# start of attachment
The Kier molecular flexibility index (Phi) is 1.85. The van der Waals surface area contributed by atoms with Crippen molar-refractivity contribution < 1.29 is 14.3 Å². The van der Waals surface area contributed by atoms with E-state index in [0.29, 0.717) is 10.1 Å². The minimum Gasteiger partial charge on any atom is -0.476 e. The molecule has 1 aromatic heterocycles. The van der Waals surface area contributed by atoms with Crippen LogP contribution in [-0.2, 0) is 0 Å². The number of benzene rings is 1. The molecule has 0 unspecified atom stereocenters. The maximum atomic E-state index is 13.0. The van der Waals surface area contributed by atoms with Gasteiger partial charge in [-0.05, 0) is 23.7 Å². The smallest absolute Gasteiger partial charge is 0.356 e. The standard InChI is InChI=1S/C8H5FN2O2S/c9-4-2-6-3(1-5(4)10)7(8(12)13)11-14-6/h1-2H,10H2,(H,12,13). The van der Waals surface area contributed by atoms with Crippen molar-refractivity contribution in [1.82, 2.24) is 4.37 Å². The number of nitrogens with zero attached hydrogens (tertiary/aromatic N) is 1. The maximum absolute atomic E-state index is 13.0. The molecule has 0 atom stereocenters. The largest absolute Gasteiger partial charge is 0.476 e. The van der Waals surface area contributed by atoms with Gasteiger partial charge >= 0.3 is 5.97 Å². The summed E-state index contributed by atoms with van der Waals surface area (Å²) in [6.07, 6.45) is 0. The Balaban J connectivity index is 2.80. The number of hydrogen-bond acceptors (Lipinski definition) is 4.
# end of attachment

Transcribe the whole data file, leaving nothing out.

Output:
The Kier molecular flexibility index (Phi) is 1.85. The van der Waals surface area contributed by atoms with Crippen molar-refractivity contribution < 1.29 is 14.3 Å². The van der Waals surface area contributed by atoms with E-state index in [0.29, 0.717) is 10.1 Å². The minimum Gasteiger partial charge on any atom is -0.476 e. The molecule has 1 aromatic heterocycles. The van der Waals surface area contributed by atoms with Crippen LogP contribution in [-0.2, 0) is 0 Å². The number of benzene rings is 1. The molecule has 0 unspecified atom stereocenters. The maximum atomic E-state index is 13.0. The van der Waals surface area contributed by atoms with Gasteiger partial charge in [-0.05, 0) is 23.7 Å². The smallest absolute Gasteiger partial charge is 0.356 e. The standard InChI is InChI=1S/C8H5FN2O2S/c9-4-2-6-3(1-5(4)10)7(8(12)13)11-14-6/h1-2H,10H2,(H,12,13). The van der Waals surface area contributed by atoms with Crippen molar-refractivity contribution in [1.82, 2.24) is 4.37 Å². The number of nitrogens with zero attached hydrogens (tertiary/aromatic N) is 1. The maximum absolute atomic E-state index is 13.0. The molecule has 0 atom stereocenters. The largest absolute Gasteiger partial charge is 0.476 e. The van der Waals surface area contributed by atoms with Gasteiger partial charge >= 0.3 is 5.97 Å². The summed E-state index contributed by atoms with van der Waals surface area (Å²) in [6.07, 6.45) is 0. The Balaban J connectivity index is 2.80. The number of hydrogen-bond acceptors (Lipinski definition) is 4.